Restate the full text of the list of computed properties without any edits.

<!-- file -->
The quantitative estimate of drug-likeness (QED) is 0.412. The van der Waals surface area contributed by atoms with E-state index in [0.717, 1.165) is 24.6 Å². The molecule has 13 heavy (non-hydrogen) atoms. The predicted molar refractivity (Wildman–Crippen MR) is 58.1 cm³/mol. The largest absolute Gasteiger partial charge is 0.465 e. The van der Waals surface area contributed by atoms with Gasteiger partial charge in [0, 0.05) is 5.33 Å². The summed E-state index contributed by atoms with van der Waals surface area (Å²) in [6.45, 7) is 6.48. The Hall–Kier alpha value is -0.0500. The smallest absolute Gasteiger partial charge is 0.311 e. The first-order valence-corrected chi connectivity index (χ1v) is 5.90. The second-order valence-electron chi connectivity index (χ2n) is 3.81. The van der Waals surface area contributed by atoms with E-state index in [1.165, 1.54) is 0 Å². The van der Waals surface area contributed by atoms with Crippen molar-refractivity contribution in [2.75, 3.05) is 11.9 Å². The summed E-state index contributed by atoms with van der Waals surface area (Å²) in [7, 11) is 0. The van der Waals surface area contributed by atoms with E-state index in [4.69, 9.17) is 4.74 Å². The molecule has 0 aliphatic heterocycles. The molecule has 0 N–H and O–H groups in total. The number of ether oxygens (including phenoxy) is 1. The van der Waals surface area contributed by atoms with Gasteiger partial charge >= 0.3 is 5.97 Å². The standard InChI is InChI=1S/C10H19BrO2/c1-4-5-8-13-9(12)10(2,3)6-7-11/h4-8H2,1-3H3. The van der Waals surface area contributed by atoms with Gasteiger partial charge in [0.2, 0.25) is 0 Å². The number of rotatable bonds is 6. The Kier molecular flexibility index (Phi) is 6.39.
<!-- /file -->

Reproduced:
The quantitative estimate of drug-likeness (QED) is 0.412. The van der Waals surface area contributed by atoms with E-state index in [0.717, 1.165) is 24.6 Å². The molecule has 13 heavy (non-hydrogen) atoms. The predicted molar refractivity (Wildman–Crippen MR) is 58.1 cm³/mol. The largest absolute Gasteiger partial charge is 0.465 e. The van der Waals surface area contributed by atoms with Gasteiger partial charge in [0, 0.05) is 5.33 Å². The summed E-state index contributed by atoms with van der Waals surface area (Å²) in [6.45, 7) is 6.48. The Hall–Kier alpha value is -0.0500. The smallest absolute Gasteiger partial charge is 0.311 e. The first-order valence-corrected chi connectivity index (χ1v) is 5.90. The second-order valence-electron chi connectivity index (χ2n) is 3.81. The van der Waals surface area contributed by atoms with E-state index in [1.165, 1.54) is 0 Å². The van der Waals surface area contributed by atoms with Crippen molar-refractivity contribution in [2.75, 3.05) is 11.9 Å². The summed E-state index contributed by atoms with van der Waals surface area (Å²) in [7, 11) is 0. The van der Waals surface area contributed by atoms with E-state index in [4.69, 9.17) is 4.74 Å². The molecule has 0 aliphatic heterocycles. The molecule has 0 N–H and O–H groups in total. The number of ether oxygens (including phenoxy) is 1. The van der Waals surface area contributed by atoms with Gasteiger partial charge >= 0.3 is 5.97 Å². The standard InChI is InChI=1S/C10H19BrO2/c1-4-5-8-13-9(12)10(2,3)6-7-11/h4-8H2,1-3H3. The van der Waals surface area contributed by atoms with Gasteiger partial charge in [0.2, 0.25) is 0 Å². The number of rotatable bonds is 6. The Kier molecular flexibility index (Phi) is 6.39.